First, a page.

Open Access Research article

Prevalence of pre-transplant electrocardiographic abnormalities and post-transplant cardiac events in patients with liver cirrhosis

Axel Josefsson14*, Michael Fu1, Einar Björnsson2 and Evangelos Kalaitzakis13

Author Affiliations

1 Institute of Internal Medicine, Sahlgrenska Academy, University of Gothenburg, Gothenburg, Sweden

2 Department of Internal Medicine, The National University Hospital, Faculty of Medicine, University of Iceland, Reykjavik, Iceland

3 Department of Gastroenterology, Skåne University Hospital, University of Lund, Lund, Sweden

4 Institute of Internal Medicine, Sahlgrenska Academy, University of Gothenburg, Sahlgrenska University Hospital, 41345 Göteborg, Sweden

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BMC Gastroenterology 2014, 14:65  doi:10.1186/1471-230X-14-65

Published: 5 April 2014



Although cardiovascular disease is thouht to be common in cirrhosis, there are no systematic investigations on the prevalence of electrocardiographic (ECG) abnormalities in these patients and data on the occurrence of post-transplant cardiac events in comparison with the general population are lacking. We aimed to study the prevalence and predictors of ECG abnormalities in patients with cirrhosis undergoing liver transplantation and to define the risk of cardiac events post-transplant compared to the general population.


Cirrhotic patients undergoing first-time liver transplantation between 1999–2007 were retrospectively enrolled. ECGs at pre-transplant evaluation were reviewed using the Minnesota classification and compared to healthy controls. Standardized incidence ratios for post-transplant cardiac events were calculated.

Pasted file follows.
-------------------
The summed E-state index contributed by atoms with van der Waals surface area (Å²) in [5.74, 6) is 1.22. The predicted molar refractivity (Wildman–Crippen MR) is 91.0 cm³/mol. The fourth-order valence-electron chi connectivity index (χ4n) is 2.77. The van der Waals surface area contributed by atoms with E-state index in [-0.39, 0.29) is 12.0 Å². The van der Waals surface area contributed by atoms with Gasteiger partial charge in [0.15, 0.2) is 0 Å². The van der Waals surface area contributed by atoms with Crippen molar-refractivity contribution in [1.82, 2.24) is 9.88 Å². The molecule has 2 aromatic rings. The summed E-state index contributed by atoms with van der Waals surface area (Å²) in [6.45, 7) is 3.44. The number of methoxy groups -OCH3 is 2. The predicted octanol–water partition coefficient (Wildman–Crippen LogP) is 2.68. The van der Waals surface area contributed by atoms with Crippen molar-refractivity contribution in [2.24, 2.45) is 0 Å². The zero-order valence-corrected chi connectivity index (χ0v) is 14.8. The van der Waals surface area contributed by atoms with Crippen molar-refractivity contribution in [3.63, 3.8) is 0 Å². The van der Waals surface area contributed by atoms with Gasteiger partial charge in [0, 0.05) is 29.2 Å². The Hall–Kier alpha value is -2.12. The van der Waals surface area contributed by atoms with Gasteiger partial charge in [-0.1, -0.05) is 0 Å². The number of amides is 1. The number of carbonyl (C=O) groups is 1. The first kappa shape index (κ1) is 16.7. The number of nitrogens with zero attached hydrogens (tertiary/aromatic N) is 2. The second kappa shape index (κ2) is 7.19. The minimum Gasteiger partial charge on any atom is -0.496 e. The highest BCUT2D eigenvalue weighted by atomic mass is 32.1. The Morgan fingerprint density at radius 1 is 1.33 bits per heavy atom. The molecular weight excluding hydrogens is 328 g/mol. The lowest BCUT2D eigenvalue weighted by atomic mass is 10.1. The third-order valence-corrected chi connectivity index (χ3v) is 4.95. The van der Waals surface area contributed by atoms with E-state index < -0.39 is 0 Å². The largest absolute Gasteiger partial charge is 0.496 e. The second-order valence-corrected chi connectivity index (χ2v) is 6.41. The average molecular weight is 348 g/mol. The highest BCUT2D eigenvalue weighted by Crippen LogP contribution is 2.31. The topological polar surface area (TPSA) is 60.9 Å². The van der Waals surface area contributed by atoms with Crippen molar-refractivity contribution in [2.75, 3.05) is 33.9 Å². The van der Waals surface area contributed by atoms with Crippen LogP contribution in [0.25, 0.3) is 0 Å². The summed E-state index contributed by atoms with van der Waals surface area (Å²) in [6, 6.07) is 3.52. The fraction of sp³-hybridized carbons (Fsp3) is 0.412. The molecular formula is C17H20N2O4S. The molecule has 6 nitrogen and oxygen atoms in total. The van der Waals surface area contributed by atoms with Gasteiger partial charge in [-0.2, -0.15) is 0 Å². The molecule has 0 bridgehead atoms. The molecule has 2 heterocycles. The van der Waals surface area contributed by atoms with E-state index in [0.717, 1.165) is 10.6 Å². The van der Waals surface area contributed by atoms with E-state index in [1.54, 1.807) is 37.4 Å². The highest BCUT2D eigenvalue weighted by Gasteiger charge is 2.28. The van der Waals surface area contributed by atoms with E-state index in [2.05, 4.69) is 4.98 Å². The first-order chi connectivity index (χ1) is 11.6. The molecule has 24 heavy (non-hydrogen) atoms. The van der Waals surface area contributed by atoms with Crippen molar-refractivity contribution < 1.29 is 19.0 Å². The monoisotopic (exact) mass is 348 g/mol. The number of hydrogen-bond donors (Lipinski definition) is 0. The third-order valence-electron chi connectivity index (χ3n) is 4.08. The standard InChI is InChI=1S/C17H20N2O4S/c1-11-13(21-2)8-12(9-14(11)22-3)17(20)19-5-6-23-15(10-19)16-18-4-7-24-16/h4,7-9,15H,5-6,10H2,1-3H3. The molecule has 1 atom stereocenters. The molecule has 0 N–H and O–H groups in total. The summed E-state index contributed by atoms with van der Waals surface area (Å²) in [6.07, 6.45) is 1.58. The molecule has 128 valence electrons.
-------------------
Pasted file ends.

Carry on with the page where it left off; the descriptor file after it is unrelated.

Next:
234 patients with cirrhosis were included, 186 with an available ECG (36% with alcoholic and 24% with viral cirrhosis; mean follow-up 4 years). Cirrhotics had a prolonged QTc interval, a Q wave, abnormal QRS axis deviation, ST segment depression and a pathologic T wave more frequently compared to controls (p < 0.05 for all). Arterial hypertension, older age, cirrhosis severity and etiology were related to ECG abnormalities. Compared to the general Swedish population, patients were 14 times more likely to suffer a cardiac event post-transplant (p < 0.001). A prolonged QTc interval and Q wave were related to post-transplant cardiac events (p < 0.05 for all).


Pre-transplant ECG abnormalities are common in cirrhosis and are associated with cardiovascular risk factors and cirrhosis severity and etiology. Post-transplant cardiac events are more common than in the general population.

Electrocardiography; Liver cirrhosis; Liver transplantation; Cardiac events